If you weren’t already aware, Altered Carbon just showed up on Netflix – and it’s definitely worth your time. Now, I wouldn’t recommend sitting down and binge-watching the entire show in one sitting because, while it’s an amazing piece of storytelling with a variety of characters (all of whom have their own personalities and flaws that lead to some beautiful character development), several engaging story arcs, and a healthy dose of political intrigue and mystery thrown in for good measure, there’s a lot to digest throughout those ten hours and it’s probably best taken in chunks. I’m terrible at listening to my own advice, though, so I watched it all in one sitting – purely for your benefit, I assure you. Because here’s the deal: this show has a lot of stuff to talk about, and if you’re like me you hate waiting for someone else to catch up with you so you can squeal about that amazing thing that happened last night. So I took that burden off of you and placed it on myself.
I know. I’m selfless. Really. Just call me Poe. 😉
Oh. Before we begin, this is important: there are NO plot spoilers in this article, because I totally get that most of you haven’t seen the show yet. No sense of ruining it before you even start. But, I am going to leave the comments open for whatever you want to discuss, whenever you want to discuss it. Just tag your comment with the word “SPOILERS” at the beginning to spare those that haven’t made it as far as you have yet.
Deal? Great. Here we go.
First and foremost, let’s talk about the thing that makes Altered Carbon and its science fiction predecessors unique and engaging. The Tech. Like any good futuristic sci-fi, Altered Carbon introduces a lot of neat new technology in an advanced human society, the main pieces of which are called Stacks – a type of memory chip in the back of the neck that allows someone to record (and subsequently insert or copy) a human’s memories and consciousness. This idea comes with a lot of potential as well as implications – almost all of which have been covered in different mediums over the years. Usually in one of three basic variations (again, no plot spoilers here. Just what science fiction has already introduced in the past):
The First Variation of Alternate Consciousness is probably the most common in modern media. This is the idea that a human consciousness or mind can be connected to an off-site or mobile receptacle as long as it’s still attached to the original human-flesh-and-blood body through some sort of link or code. Think Surrogates or Pacific Rim. The actual, physical brain is still inside its body, but the connected mind is being projected into an alternative, controllable receptacle. It’s probably the variation most common in movies, books, and games, because it also happens to be the variation that we’re closest to achieving already. We’ve already started toying with preliminary versions of this technology with virtual reality, after all.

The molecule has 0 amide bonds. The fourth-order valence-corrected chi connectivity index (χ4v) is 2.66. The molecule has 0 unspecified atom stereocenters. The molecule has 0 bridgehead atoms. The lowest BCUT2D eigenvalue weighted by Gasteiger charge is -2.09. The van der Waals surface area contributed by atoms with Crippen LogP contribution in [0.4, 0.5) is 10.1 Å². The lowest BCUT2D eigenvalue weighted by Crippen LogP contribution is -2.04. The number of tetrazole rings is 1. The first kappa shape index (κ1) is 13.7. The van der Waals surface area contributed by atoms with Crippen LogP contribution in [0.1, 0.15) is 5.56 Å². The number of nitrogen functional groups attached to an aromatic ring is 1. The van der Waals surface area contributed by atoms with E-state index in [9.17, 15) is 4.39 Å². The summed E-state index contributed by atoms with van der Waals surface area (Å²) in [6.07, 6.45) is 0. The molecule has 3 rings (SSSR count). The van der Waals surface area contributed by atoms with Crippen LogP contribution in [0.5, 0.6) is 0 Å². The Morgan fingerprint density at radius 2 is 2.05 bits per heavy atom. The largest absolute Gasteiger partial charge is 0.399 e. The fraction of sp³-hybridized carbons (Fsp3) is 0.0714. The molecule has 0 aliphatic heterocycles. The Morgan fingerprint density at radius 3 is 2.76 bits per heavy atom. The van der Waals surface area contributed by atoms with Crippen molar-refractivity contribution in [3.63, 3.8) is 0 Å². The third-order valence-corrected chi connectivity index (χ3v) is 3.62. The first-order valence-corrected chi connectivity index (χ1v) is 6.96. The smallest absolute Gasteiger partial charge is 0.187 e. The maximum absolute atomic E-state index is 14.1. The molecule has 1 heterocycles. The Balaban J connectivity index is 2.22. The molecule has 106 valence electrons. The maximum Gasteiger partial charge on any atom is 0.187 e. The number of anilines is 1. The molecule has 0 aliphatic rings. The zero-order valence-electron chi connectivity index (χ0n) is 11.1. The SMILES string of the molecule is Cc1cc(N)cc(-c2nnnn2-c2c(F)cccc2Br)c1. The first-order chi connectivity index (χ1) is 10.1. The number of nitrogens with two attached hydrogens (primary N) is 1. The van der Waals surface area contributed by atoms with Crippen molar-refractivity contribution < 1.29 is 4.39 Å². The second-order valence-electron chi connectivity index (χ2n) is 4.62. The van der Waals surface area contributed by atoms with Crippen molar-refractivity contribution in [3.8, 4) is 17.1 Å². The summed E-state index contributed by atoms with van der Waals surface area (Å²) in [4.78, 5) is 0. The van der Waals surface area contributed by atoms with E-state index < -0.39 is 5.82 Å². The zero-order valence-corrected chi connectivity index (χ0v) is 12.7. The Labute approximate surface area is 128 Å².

(Don’t think I’m right about that last part? Tell me about it in the comments. Or wait for the next article that’s all about Variation One.)
The Second Variation of Alternate Consciousness is a little more advanced, but still quite common in Science Fiction works. Here, human consciousness can be programmed, stored, and created (like software) but must have a flesh-and-blood body (or a synthetic body similar enough to a human’s body) for the consciousness to take. Dollhouse and Total Recall are good older examples of this, but it’s also important to note that this is the closest of the three variations to what appears in Altered Carbon, and thus offers more in the way of ingenuity and versatility than Variation One (but is easier to adapt and swallow than Variation Three). Because of the close tie-in with the tech in Altered Carbon, we’re going to be talking about this variation a lot in future articles.
Variation Three is one of the hardest consciousness-to-alternate-receptacles concepts out there, possibly because once a story arc takes to it, the characters tend to become decidedly less relatable for the observer. In Variation Three, a human consciousness can be saved, programmed, stored, or even manufactured, and then uploaded into literally any hard drive with enough processing power – whether it’s humanoid or not. Does a human mind in a computer even still count as human? Would we even need flesh-and-bone bodies anymore if we developed technology to this point? There are so many exciting and terrifying implications to this conceived technology, not the least of which is that it blurs the lines between what is human and what is computer (and we’re not even talking about manufactured Artificial Intelligence here).
That article’s going to be a blast. You should already be looking forward to it.
So there you go. This is the adventure I want to take with you over a series of three articles – each of which will deal with a different variation of alternate consciousness as found in science fiction. Any thoughts? Which variation do you think would be the most beneficial to humans? The most deadly? Is there one that I’m missing? The idea is on the table. Let’s run with it. We’ll talk about the implications and potential of uploaded or alternate consciousness, and, when applicable, how Altered Carbon addresses the issues that come with the advancements. There are going to be a lot of hypotheticals and a lot of deep questions flying around.
It’s going to be awesome.
Tahani Nelson is a “Geek of All Trades.” She’s dabbled in pretty much everything, but holds a special place in her heart (and schedule) for video and tabletop games. Other interests include attending Renaissance Faires and Cons in full dress, practicing calligraphy, writing fantasy novels, discussing comparative philosophy and morality, and apparently listening with a blank smile on her face anytime someone tries to convince her that Magic: The Gathering is as much fun as D&D.